to see somebody stuck, but the cavalcade all got through somehow,
and away we went down the line, round the flank, and up the second
line. More ditches and mud, but we pelt along up this line, down
the third and round in rear, and the Corps is reviewed. Then we
travel through the 5th Corps in the same way; the cavalcade
diminishing in numbers all the time; then the 3d Corps was finished
up in the same way. Then the President and
General Hooker took position by the colors, and we, the staff,
formed behind them…. [W]e sat patiently for two hours, while three
corps passed in review. There was the usual variety of officers and
men, but a description would be uninteresting unless from a better
pen than mine.
Phillips’ letter provides confirmation, from the perspective of a member of Lincoln’s extended entourage on April 8, of the three-division alignment for each corps shown on the maps. The letter also suggests a key point that to my knowledge has never been made before now in interpretive discussions of that day’s review: it was a two-phase event composed, first, of Lincoln reviewing troops while he was in motion and they stationary, and then, after he moved to some geographically separate point at or near a flag, of the troops in motion before the now-stationary President. Here he is on horseback, I think, in a detail from the Waud sketch of April 8:
In this interpretation of Lincoln reviewing the Second, Third, and Fifth Corps, the map would document the first half of the event, while the sketch would document the second half. By day’s end, Lincoln would have likely reviewed the component-units of each corps twice. The President had reviewed the Sixth Corps and the Artillery Reserve earlier that morning (an event not witnessed by Captain Phillips). Provost Marshal General Marsena Patrick’s diary records that the Sixth and the artillery were reviewed “at Sickles Head Quarters”—the Fitzhugh family’s “Boscobel” estate (map-detail below). A New Jerseyan in the Sixth penned this description of the event after the war, confirming that Lincoln also reviewed that corps in two phases:
The reviewing ground was a plateau, slightly
rolling but sufficiently level to admit of good marching. The
reviewing stand, a knoll somewhat elevated, could be seen by the
Confederates…. After the President and General Hooker and staff had
ridden down the front of the line and returned by the rear, they
took position on the rise selected for the reviewing stand, which
was about the centre of the line. The ladies who accompanied Mrs.
Lincoln were grouped about her in carriages to the left of the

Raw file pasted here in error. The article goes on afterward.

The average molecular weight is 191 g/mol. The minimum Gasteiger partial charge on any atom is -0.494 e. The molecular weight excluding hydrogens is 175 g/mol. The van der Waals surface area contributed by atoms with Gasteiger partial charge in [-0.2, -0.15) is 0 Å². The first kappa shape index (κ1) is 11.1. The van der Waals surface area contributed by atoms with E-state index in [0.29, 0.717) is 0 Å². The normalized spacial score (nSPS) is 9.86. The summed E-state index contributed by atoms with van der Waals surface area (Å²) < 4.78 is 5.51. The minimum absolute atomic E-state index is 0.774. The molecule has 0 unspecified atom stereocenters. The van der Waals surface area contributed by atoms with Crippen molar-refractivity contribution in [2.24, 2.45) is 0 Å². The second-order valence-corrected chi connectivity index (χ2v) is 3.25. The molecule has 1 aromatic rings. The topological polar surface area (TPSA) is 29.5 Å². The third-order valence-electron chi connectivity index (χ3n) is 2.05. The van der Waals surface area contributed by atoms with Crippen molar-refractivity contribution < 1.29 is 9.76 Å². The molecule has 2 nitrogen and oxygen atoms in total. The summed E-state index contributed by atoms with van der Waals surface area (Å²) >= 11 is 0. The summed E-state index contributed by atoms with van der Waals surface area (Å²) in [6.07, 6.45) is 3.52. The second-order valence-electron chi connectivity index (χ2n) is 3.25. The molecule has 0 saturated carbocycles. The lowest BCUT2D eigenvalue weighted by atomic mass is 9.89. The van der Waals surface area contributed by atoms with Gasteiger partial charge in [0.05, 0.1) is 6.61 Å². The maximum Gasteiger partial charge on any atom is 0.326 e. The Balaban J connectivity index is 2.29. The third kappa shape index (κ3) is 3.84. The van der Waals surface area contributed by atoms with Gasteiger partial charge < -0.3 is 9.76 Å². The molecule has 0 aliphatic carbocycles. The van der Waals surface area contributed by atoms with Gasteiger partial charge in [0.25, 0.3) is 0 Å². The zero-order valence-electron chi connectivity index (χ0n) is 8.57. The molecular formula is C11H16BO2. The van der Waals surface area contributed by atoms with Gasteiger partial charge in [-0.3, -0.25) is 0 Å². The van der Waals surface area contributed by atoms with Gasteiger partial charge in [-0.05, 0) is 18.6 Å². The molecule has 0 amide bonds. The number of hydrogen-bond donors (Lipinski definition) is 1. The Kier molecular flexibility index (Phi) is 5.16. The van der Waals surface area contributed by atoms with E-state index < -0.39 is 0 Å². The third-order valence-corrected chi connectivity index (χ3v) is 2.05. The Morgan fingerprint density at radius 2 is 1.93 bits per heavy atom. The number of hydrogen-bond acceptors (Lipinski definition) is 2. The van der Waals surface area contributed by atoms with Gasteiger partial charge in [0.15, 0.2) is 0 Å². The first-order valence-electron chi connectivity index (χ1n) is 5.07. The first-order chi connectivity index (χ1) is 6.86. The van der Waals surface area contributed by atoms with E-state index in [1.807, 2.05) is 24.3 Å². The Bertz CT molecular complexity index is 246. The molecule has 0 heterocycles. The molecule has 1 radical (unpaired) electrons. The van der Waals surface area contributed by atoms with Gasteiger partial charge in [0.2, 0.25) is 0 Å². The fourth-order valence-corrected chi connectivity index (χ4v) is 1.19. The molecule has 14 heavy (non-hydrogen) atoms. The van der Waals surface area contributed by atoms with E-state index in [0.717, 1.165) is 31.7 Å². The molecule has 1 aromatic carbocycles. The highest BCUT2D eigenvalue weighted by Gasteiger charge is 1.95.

stand. When all were satisfactorily placed, the march past began.
When the signal was given the brigade on the extreme right marched
by platoon to the front, and, wheeling to the left, marched down
past the President…. As each brigade marched to the front its place
was immediately filled by the next in line, so that one line was
moving to the right while the other was moving to the left past the
Hopefully, I made two key documents of the April 8 review less conflicting. Also, it seems that a landmark event in the developing relationships between countless Federal soldiers and their Commander-in-Chief was more protracted, or immersive, than we thought previously. A Vermonter in the Sixth Corps would write of seeing that day an “unusual paleness” on Lincoln’s cheek, and an “expression of care…as he passed by where we were standing…I had a chance to see his face fully.”
I close with a rarely seen illustration of one of Lincoln’s Stafford County reviews (below) by William Robinson Leigh, best known as an artist of Southwest landscapes, a fashion designer, and an implacable foe of Modernist painting. While Leigh’s picture lacks both the eyewitness immediacy of a wartime sketch and identification with a specific day of the April 1863 reviewing, it is notable for accompanying a May 1899 McClure’s Magazine article by Ida M. Tarbell. (Her extensive historical work on Lincoln preceded her more famous efforts as a muckraking journalist and critic of the Standard Oil Company.) Tarbell’s interpretation of the Stafford County reviews emphasized Hooker’s disappointing performance in the upcoming campaign, of which, she wrote, Lincoln had a “foreboding” that allowed for “no rejoicing in his face” as he watched the troops pass in April 1863.
Noel G. Harrison
Sources: the published version of Marsena Patrick’s diary, quoted above, is well-known and needs no further explanation. The other citations, in order of appearance above, appear in: the History of the Fifth Massachusetts Battery (1902); the History of the First Brigade, New Jersey Volunteers (1910); and Hard Marching Every Day: The Civil War Letters of Private Wilbur Fisk, 1861-1865 (1992).
For a recent interpretation of the events of April 8, 1863 in the context of Lincoln’s other reviews that month, and his visits to the Fredericksburg area during the war overall, I recommend Jane Hollenbeck Conner’s book, Lincoln in Stafford (2006).